Finnish director and librettist Jaakko Nousiainen’s multimedia opera “La Figure de la Terre” makes its German debut.
It might seem mundane, painstakingly measuring the ground to try to determine the shape of our planet. But the story of French scientist Pierre Louis de Maupertuis’ journey through northern Finland isn’t without drama, especially when it comes to his escapades with one particular woman.
Blending elements from Lapland’s folk music and the French Baroque alongside contemporary electronics, Nousiainen and composer Miika Hyytiäinen, who collaborated on the iPad opera Omnivore last year, have combined forces with video artist Mia Mäkelä for a sonic and visual version of a journey beyond the Arctic circle and back. It’s sung in French and Swedish, but English and German subtitles help clarify this peculiar scientific drama.
Why did you decide to take the stories of de Maupertuis and Christine Planström as inspiration for a musical theatre piece?
My childhood home in the Finnish Lapland is actually at the foot of the most northern hill where de Maupertuis carried out his measurements. So I literally found this opera in my backyard. [Laughs] And these calculations of the earth flattening ratio were groundbreaking in many ways: they paved the way for the introduction of the metric system, and also made the GPS tracking system possible.
Later, when I found out about Planström’s story, the seeds of this opera started to grow in my mind. Christine’s journey from the northern part of Sweden to Paris was so exceptional for that time that I became interested in finding out who this woman really was and what made her leave her family, her culture and her language behind.
How did these two fairly contrasting journeys intertwine?
During the harsh Lappish winter the Frenchmen socialised with the locals, and they naturally also got acquainted with local young ladies. Maupertuis met Christine in Torneå and was so taken by her beauty that he wrote her a love poem, which we hear in the opera. We don’t know for sure if he was really in love with her, and this is one of the questions we explore.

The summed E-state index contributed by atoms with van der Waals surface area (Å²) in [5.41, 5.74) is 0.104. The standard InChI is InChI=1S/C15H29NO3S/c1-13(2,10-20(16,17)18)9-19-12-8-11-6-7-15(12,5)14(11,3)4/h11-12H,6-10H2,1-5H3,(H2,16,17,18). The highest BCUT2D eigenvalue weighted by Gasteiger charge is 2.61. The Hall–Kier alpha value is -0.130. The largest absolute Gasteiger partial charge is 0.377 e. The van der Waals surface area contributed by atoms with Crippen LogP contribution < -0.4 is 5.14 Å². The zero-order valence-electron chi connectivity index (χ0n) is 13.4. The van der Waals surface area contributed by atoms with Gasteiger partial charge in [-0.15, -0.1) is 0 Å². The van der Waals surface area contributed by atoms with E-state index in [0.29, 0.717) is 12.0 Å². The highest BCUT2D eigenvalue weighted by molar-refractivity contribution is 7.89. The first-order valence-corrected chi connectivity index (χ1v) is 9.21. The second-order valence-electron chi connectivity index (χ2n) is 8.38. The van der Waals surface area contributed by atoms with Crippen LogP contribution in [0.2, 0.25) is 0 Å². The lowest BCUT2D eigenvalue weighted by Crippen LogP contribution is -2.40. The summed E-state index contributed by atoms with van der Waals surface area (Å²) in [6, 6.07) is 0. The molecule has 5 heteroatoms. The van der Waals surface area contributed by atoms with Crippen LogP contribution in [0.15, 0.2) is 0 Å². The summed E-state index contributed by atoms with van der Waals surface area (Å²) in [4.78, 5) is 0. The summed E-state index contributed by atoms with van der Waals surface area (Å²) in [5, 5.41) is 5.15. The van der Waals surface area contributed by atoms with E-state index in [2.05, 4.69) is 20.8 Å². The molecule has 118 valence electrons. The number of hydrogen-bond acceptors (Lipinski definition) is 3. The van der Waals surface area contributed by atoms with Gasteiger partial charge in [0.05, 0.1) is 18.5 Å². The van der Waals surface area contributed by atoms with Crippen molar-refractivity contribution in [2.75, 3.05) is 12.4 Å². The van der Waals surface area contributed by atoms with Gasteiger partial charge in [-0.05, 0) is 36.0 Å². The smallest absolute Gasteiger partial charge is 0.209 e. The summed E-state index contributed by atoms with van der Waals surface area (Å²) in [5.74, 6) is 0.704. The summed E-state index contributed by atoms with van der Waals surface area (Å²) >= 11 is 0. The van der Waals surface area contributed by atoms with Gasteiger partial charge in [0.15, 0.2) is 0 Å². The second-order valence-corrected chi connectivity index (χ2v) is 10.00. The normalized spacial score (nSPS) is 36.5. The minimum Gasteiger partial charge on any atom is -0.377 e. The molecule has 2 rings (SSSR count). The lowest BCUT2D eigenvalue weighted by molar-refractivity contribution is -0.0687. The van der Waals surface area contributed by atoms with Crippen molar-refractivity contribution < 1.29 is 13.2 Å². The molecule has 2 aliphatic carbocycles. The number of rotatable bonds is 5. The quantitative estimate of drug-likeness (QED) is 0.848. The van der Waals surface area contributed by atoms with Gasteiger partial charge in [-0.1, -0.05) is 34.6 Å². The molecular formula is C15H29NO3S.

After Christine arrived in Paris she became the latest sensation in the salons for a while – an exotic woman of the wild north. But Maupertuis most likely soon felt that Christine became a burden on him. Voltaire mocked him by saying that the man who flattened the navels of the Lappish girl. Christine then retreated into monastic life at the convent of Notre Dame du Trésor – was it out of her own will, or did Maupertuis force her?
How is the live video art component of the piece going to work?
We use video to create Lappish exteriors and Paris interiors with animated sequences that will be manipulated and triggered live in each performance.
Is it possible that the audience will see different sequences on different nights?
Some sequences are triggered by the singers’ voices, their pitch and volume control the visuals, so there are slight differences every time they do it. But it’s mainly variations in texture and intensity rather than completely different materials.
Recently there seem to be quite a few people from Finland making the journey south to Berlin. Do you think there’s any particular reason for that?
Yes, Neukölln seems to have become little Finland. [Laughs] But Berlin was already attracting Finns in the late 19th century – the composer Jean Sibelius studied here in 1889. Besides the obvious reasons like being affordable and a good place to network, Berlin has a very Finnish vibe sometimes, especially in the winter. But we know how to insulate and make most of central heating: it’s never cold inside in the winter in Finland!
La Figure de la Terre | April 13-14, 18-20, 20:00, Sophiensaele, Sophienstr. 18, Mitte, U-Bhf Weinmeisterstr.